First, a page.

Agora Lecture – Marion Bowman: Sacred Spaces in Secular Places – From Airports to Agoratopias
October 17, 2012 § Leave a comment
Marion Bowman is the Head of Religious Studies at the Open University in the United Kingdom, working at the interstices of religious studies and folklore. Her research interests include vernacular religion, contemporary Celtic spirituality, pilgrimage, material culture, sacred space, airport chapels, the creation of myth and tradition. She has made a long term study of Glastonbury Festival, England, on which she has published extensively.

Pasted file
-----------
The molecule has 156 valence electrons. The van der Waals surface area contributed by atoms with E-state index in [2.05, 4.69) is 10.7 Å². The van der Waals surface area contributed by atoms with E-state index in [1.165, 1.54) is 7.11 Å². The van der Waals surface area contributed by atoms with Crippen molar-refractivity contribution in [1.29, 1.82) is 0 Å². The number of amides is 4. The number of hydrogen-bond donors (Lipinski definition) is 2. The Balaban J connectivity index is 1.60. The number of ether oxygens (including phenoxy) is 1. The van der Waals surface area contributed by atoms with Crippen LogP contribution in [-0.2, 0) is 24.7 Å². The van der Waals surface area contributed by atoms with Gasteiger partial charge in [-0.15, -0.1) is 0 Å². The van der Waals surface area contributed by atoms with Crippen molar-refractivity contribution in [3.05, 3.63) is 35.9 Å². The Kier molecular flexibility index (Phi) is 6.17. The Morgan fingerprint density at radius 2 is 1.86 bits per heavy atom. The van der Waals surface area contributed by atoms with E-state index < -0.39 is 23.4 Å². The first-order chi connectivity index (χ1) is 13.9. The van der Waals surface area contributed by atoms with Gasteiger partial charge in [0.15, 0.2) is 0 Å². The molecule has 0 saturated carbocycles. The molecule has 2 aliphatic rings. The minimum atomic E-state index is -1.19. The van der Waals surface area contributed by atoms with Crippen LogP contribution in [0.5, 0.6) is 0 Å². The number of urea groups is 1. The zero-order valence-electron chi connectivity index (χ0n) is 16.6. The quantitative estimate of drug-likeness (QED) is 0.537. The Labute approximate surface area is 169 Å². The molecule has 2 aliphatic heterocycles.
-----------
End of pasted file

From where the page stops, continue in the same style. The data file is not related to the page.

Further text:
In her Agora lecture Bowman discusses how modern people find, create and experience sacred spaces in some unexpected places. She will look at two examples of this – airport chapels and the sacred spaces created at the famous Glastonbury Festival. In these two very different contexts, she explores ideas of what makes sacred space in terms of material culture, purpose and surroundings. She ponders why people feel the need for sacred spaces in secular places, and how people react to and interact with these spaces – whether as flyers or festival goers.